On this fine day I want to talk about tariffs and globalization. Not in a political way, but just on how you may be affected. What can tariffs against China, Mexico, or other countries mean for your pocket, business, or job?
As we’ll see, tariffs are a powerful government tool that can have huge effects on a country’s economy, including who gets and loses jobs and how much consumers pay for goods, especially in this age of globalization. Let’s take an in-depth look.
What are Tariffs? Are they Taxes?
Simply put, yes: tariffs are taxes. Specifically, tariffs are taxes on imported goods and services. For example, if there is a 10% tariff on all goods imported from China and an importer buys a shirt for $10 that is made in China, that importer will pay a $1 tax (the tariff). That’s it – just another tax, like income, sales, or property taxes.
Another example: say Ford makes a car in Michigan with leather seats, and the leather costs Ford $500. Further, imagine that it imports that leather from Italy. If it’s subject to a 10% tariff, Ford will have to pay $550 for the leather ($500 cost plus $50 tariff). Ford pays that $50 to the US Government.
Here’s how Investopedia defines “tariff”:
“A tariff is a tax imposed by one country on the goods and services imported from another country”.
And here’s a video they made:
What’s the Point of Tariffs?
On the surface, tariffs simply provide a government with more money, more tax revenue, just like any other tax. However, often the true purpose behind a tariff is to protect domestic industries.
For example, say it costs General Motors $25,000 to make a car in the US, which it then sells to you for $35,000. However, if it made it in a country where wages are lower, it could build the car for $20,000. By doing so, it achieves several goals:
- If it still sells it to you for $35,000, it makes an extra $5,000 of profit, which makes GM’s shareholders richer.
- It has more room to compete. If Toyota puts a comparable car for sale for $30,000, GM can afford to lower its prices because its costs are lower.
But who loses out? Most notably, GM’s workers, who can be laid off since they are too expensive compared to foreign, lower-wage labor. This has ripple effects: workers are laid off, factories close, local economies shrink.
A tariff can prevent this. Say that the US imposes a tariff on all imported cars. Toyota has to either pay the tariff and swallow the cost, or raise its prices. The idea is to raise tariffs so much that it’s forced to raise its prices so that its cars cost the same (or more) for the consumer than GM’s. Now Toyota loses its price advantage, and GM remains “competitive”.
Who Pays the Tariffs?
Since tariffs are paid at the moment of importation, the importers (companies or individuals) pay them. For example, if your shirt was made in France, the company importing it would pay the tariff. In a simple example, if the shirt costs the importer $10 and is subject to a 10% tariff, the importer has to pay $11 for the shirt.
But what if that importer was also the seller, and was selling the shirt to consumers for $11 before the tariff was imposed? It can’t continue to sell the shirt for $11 and make a profit. So, it has to raise the price and “pass on” the cost of the tariff, partly or completely, to the consumer.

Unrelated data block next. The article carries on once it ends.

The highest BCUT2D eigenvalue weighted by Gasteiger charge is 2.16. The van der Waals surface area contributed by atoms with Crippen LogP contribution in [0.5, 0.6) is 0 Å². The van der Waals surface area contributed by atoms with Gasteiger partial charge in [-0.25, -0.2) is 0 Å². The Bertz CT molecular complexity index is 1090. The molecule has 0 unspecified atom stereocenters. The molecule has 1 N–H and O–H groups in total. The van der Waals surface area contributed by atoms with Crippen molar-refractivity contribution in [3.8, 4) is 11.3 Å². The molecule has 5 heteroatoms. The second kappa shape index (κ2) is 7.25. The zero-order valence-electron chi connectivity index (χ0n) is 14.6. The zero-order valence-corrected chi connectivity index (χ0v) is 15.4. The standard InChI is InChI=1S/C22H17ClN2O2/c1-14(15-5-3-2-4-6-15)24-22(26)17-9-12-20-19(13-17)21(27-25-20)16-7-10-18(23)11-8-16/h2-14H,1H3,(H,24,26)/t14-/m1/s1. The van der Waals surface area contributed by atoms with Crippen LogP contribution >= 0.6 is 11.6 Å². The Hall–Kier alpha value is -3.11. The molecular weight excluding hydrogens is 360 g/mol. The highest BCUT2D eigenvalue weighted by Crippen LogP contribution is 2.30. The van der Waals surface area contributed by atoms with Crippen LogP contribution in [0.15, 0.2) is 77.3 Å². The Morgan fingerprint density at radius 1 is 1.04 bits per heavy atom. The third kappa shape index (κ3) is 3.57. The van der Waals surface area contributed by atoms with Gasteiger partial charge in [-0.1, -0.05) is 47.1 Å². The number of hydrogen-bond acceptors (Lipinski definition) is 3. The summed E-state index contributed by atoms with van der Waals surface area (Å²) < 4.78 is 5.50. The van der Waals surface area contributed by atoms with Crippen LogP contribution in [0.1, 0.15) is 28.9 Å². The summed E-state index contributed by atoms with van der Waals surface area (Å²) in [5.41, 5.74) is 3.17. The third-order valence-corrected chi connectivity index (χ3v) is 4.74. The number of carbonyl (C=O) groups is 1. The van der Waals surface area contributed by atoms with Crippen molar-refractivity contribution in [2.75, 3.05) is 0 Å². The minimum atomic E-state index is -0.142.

Who gets the Money Paid as Tariffs?
The government of the country that imports the goods gets the money. In other words, if Germany imposes tariffs, German importers pay them to the German government.
The Pros and Cons of Tariffs and Globalization
Tariffs are somewhat of a double-edged sword. They have enormous pros and cons for a whole lot of people, companies, and governments.
On one hand, they help stimulate the national economy by encouraging manufacturers to produce more goods themselves. Returning to the prior examples, if they help Ford or GM remain competitive versus foreign competition (or make it too expensive for Ford or GM to make their cars abroad), then American factories will keep on humming and American workers will keep on having jobs.
With their incomes, those workers will pay taxes and spend money at shops and restaurants, resulting in revenue for all levels of government and stimulus for the local economy.
Of course, local companies also benefit. If I own a shoe factory and it costs me $20 to make a pair of shoes that would cost $10 to make in China, a 100% China tariff would help me, since it would make imported Chinese shoes cost the same $20 as making them locally. That’s why tariffs are protectionist – because they protect local industry and jobs.
Also, tariffs can help a country retain a manufacturing base, even if it’s more expensive than elsewhere. What I mean is that too much free trade can make it so that practically nothing is manufactured in a high-wage country, making it very dependent on others for goods. For example, if Canada starts importing practically everything from Vietnam, what happens if relations with Vietnam sour some day?
Someone’s going to lose out, of course. First, going back to the car example, Ford and GM as corporations (and their shareholders) will lose out because they could make more money if they made the cars for less money elsewhere and could import them without tariffs. All other things being equal, if they can make the cars cheaper, they can make more money when they sell them.